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Title: English vocabulary

English Vocabulary
Paula Meara A learner's nightmare A COMPLICATED MIXTURE Compared to many languages, English seems to have a rich and very large vocabulary. The reasons for this are well known. English vocabulary is a complicated mixture of Germanic words and Romance words. The Germanic words are words which English shares with languages like German, Danish, and Norwegian. The Romance words are words which English shares with languages like French, Spanish and Italian. These Romance words are further split up into two main groups. Some of these words became part of English at the time of the Norman Conquest, around AD 1100. The others were imported into English by scholars in the eighteenth century, directly from Latin, or occasionally from Greek. The result of all this borrowing and adoption of words is that English vocabulary presents a lot of very awkward problems for foreign learners. DIFFERENT FORMS One problem is that English has lots of different words for the same basic idea. For example, in English we have the word HOUSE a good, plain Germanic word and a number of related forms are built on this basic word: HOUSING, HOUSEHOLD, HOUSEWIFE, HOUSEBREAKING, HOUSEKEEPER, and so on. However, a large number of other words, whose meaning includes the idea of HOUSE or HOME are actually based on another root instead: words such as DOMESTIC, DOMICILE and DOMESTICITY, for example. These words are all based on the Latin word for a home: DOMUS. There is also another set of words based on the Latin word RESIDERE. These include RESIDE, RESIDENT, RESIDENCE and RESIDENTIAL. Similarly, we have in English, HORSE, with its associated words CAVALRY (from the Latin word for horse CABALLUS), CHIVALRY (from the French word for horse, CHEVAL) and EQUINE (from another Latin word for horse, EQUUS). It would be easy to give lots of examples of this sort, but the general point is that English will often use two or three different forms where many other languages will only use a single basic form. This obviously makes it difficult for learners of English to acquire a good grasp of English vocabulary. You may know the basic words, but not be familiar with the more unusual terms for the same thing. So, for instance, you might understand COW and BRAIN, but if you came across a reference to BOVINE SPONGEIFORM ENCEPHALITIS, you may not realise it had anything to do with cows or brains. In fact, it's a kind of illness that canter an inflammation in the brains of cows.

Author: Paul Meara Pearson Education 2008

Page 1 of 4 PHOTOCOPIABLE

Title: English vocabulary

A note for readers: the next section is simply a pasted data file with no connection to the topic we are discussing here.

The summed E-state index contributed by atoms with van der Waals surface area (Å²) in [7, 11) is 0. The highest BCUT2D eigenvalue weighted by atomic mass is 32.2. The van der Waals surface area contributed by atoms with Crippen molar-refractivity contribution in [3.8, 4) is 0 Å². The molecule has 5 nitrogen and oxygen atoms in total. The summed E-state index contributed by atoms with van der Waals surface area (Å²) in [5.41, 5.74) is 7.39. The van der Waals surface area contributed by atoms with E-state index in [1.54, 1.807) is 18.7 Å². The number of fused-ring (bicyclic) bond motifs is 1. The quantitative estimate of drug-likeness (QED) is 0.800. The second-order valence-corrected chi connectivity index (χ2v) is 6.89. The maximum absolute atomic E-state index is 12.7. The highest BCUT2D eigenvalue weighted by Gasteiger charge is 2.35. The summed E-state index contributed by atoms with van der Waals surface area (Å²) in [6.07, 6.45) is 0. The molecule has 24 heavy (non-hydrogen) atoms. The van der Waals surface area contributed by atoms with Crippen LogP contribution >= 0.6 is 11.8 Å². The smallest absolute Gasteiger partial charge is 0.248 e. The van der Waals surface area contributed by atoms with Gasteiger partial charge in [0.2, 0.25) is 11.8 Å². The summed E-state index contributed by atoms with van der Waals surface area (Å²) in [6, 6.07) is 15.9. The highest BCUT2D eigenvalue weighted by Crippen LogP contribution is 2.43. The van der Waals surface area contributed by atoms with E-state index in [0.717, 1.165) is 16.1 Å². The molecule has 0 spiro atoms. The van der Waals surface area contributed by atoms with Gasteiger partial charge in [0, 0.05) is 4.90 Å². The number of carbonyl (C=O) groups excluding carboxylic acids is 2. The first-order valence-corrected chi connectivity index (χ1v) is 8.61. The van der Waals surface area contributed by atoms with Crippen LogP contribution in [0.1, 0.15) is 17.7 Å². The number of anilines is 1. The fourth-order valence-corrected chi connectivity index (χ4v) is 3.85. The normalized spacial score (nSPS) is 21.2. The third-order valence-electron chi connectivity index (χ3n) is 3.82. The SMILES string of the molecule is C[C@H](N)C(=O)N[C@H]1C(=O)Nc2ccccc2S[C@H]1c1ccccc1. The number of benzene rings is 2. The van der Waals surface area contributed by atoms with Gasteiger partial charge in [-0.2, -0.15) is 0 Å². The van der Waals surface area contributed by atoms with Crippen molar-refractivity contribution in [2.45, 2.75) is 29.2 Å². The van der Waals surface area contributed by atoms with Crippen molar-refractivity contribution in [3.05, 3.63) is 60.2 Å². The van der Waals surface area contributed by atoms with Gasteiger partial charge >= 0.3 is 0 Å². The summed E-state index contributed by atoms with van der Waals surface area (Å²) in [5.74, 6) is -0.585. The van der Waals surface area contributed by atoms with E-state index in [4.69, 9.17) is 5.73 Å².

MIXED MESSAGES A second problem for learners is that English Romance words and Germanic words tend to be used in different ways. On the whole, the words of Germanic origin tend to be more frequent than words of Romance origin, and they also tend to appear in less formal contexts than the Romance words do. So, for example, a DOOR is more ordinary than a PORTAL, a WOOD is more ordinary than an ARBORETUM, and a JOB is more informal than an OCCUPATION. English speakers are very sensitive to usages of this kind, and it is very easy to give the wrong impression by using a word in an inappropriate context. For example, I might write to someone, ASKING them to come and EAT at my HOUSE. But if instead I REQUESTED them to DINE at my RESIDENCE, this would imply an altogether grander affair, and a completely different set of social conventions. If you mix up the two sets of words, and REQUEST someone to come and EAT at your HOUSE, you end up with a complicated set of social messages, which is difficult for native speakers to disentangle: it isn't clear if this is a formal invitation or an informal one. THE PROFESSIONAL PASSPORT This distinction between words of Germanic origin and words of Romance origin seems to play an important social role in English. Corson (1985) has suggested that formal schooling in English is not just about building up a learner's vocabulary. Specifically, he argues that schooling teaches the learner a vocabulary that is largely based on Latin, and that people who do not have access to this vocabulary are effectively barred from certain types of profession, where complex vocabulary of this sort is taken for granted. It would be very difficult, for example, to become a lawyer if you did not have a good grasp of the Latin and Greek elements in the English language. ITEMS AND SYSTEMS Hakan Ringbom (1983) has suggested that learning vocabulary involves two very different types of learning. You have to learn the items that make up the vocabulary, but you also have to learn the systems that the language uses to exploit its vocabulary items. Some languages seem to have lots of items, and not much in the way of systems, while other languages have a small core vocabulary, and a lot of complicated systems that extend the way these core items are used. English appears, at first glance, to be one of the languages that has a lot of items, and not much system. If your native language is at the other end of the spectrum that is, if you speak a language which has a small core vocabulary then you will probably find it quite difficult to learn English vocabulary, simply because there are a lot of different words in the language. Words which are all part of the same word family for you will appear to belong to very different word families in English. An extreme example of this can be found in Arabic, where the words for BOOK, WRITE, SECRETARY, DESK, OFFICE, LIBRARY, READ, LECTURE are all variations on a single basic word form. In English, on the other hand, these words represent eight very different concepts, with no formal linguistic relationships between them, and native English speakers would normally see these items as eight completely different words.